Byron Ellington of Reidsville is probably one of the happiest men alive, because two of his three young daughters dropped 10-point Rockingham County bucks just two days apart last week, and neither one of them is a teen yet.
The sisters killed their bucks while hunting with their father in a large box stand that’s in the middle of a small field behind their house that their father saves just for his family to hunt. While he normally plants milo or soybeans, this year he allowed the field to go fallow, then mowed a few steps and cut a corn pile in the center, 75 yards from the stand.
The afternoon of Nov. 1, Emma Ellington, 10, was excited because she had seen a big buck slipping around behind the stand the previous week, but it didn’t give her a good shot. In their first 90 minutes in the stand, they’d seen several does and a few smaller bucks, including an 8-pointer. Had it been up to Morgan Ellington, 12, her younger sister would have shot that buck when it stepped into the corn pile.
“Morgan kept nudging me to get Emma to shoot the 8-pointer, but I whispered to them to be patient. I knew there were bigger deer around,” Byron Ellington said.
Moments later, a big 10-pointer walked into the field and directly to the corn pile, giving Emma a perfect broadside shot. Getting the okay from her father, she squeezed the trigger on his .50-caliber Savage muzzleloader, and the buck dropped instantly.
“As soon as the deer fell, Emma shouted, ‘I got him, Daddy,’ and Morgan was bouncing around in the stand steadily congratulating her every breath,” Ellington said.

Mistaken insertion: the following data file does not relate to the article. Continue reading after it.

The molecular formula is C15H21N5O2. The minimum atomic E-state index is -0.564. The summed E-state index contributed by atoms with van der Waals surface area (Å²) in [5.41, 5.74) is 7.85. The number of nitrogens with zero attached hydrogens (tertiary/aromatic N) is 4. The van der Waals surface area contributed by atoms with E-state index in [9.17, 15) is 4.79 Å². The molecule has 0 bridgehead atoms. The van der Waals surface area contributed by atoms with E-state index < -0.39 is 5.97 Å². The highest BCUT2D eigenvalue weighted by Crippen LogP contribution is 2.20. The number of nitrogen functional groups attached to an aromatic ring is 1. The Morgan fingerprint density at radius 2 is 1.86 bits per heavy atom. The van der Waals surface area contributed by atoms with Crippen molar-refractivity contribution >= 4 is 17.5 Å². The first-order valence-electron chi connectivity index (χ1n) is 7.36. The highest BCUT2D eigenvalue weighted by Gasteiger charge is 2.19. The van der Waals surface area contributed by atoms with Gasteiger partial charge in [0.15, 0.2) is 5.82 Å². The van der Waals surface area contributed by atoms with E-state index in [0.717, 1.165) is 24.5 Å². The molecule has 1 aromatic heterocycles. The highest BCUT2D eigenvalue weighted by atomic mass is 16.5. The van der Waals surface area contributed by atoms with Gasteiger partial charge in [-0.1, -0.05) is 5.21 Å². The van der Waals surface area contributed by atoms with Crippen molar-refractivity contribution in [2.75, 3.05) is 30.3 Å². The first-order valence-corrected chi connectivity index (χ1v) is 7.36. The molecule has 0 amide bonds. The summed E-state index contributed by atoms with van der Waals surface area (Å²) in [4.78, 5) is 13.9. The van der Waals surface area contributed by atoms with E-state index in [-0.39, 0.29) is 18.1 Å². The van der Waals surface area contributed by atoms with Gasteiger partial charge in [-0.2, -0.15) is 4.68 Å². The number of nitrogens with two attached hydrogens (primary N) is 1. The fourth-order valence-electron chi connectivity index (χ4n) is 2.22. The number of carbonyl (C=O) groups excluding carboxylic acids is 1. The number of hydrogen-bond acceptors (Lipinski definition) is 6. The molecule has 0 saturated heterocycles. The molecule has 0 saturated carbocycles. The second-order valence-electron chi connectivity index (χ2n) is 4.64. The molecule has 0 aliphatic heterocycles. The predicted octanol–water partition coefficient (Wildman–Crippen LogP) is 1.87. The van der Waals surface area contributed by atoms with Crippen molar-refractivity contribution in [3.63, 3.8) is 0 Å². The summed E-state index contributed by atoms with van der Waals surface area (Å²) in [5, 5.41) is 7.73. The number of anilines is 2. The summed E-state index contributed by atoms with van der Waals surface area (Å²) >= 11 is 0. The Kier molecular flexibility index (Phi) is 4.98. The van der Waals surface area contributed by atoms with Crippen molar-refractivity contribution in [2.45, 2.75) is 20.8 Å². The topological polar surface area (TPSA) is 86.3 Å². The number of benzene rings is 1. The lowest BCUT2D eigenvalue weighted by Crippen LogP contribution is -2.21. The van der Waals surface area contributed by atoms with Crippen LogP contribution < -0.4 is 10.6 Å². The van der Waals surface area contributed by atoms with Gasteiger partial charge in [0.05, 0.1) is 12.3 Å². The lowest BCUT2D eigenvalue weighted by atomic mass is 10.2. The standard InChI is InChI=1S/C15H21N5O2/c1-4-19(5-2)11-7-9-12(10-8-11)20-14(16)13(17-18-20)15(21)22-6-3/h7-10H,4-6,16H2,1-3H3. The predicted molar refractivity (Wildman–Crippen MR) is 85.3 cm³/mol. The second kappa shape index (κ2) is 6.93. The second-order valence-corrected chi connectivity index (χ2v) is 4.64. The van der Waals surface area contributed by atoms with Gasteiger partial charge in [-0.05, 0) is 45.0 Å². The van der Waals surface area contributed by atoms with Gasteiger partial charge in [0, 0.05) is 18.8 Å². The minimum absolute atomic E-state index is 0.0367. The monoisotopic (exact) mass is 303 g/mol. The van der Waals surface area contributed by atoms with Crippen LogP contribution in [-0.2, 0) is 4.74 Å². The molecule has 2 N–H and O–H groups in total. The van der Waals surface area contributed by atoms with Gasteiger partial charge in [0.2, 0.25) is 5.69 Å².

While Emma Ellington was quickly rewarded for being patient in the stand, Morgan Ellington was fired up and ready to get back in the stand at the first opportunity, which came two days later, but action was slow, with only two does and a yearling buck showing up in the field.
“It was getting late in the day and I was beginning to think this hunt was over until I got a glimpse of a rack coming out of the woods,” said Byron Ellington, who knew the buck was a shooter after a quick look through his binoculars.
Morgan Ellington got the buck in her crosshairs, clicked the safety off and waited for a broadside shot. When she got it, she squeezed the trigger and the buck fell in its tracks.
“Just like (the first time), the girls started jumping up and down. Morgan was ecstatic and was ready to climb down to go see her buck,” Byron Ellington said.
A tape measure showed exactly what kind of trophies the sisters had. Emma Ellington’s deer scored 130 inches, and Morgan Ellington’s deer scored 141.
“I was real pleased both girls made good shots. I enjoy taking them and getting the opportunity to see them get that excited when they hunt,” Byron Ellington said.
These two girls love to hunt and will head to the tree stand at the drop of a hat. While their older sister, Mary Catherine hasn’t hunted very much, she is rearing to go now after her two younger sisters took two nice deer in such a short period of time.
“She has never shot one, but I am doing my best to find her a good one. So far, no luck, but if we are fortunate enough to get one, we will,” says Ellington.
Click here to read about other big North Carolina bucks.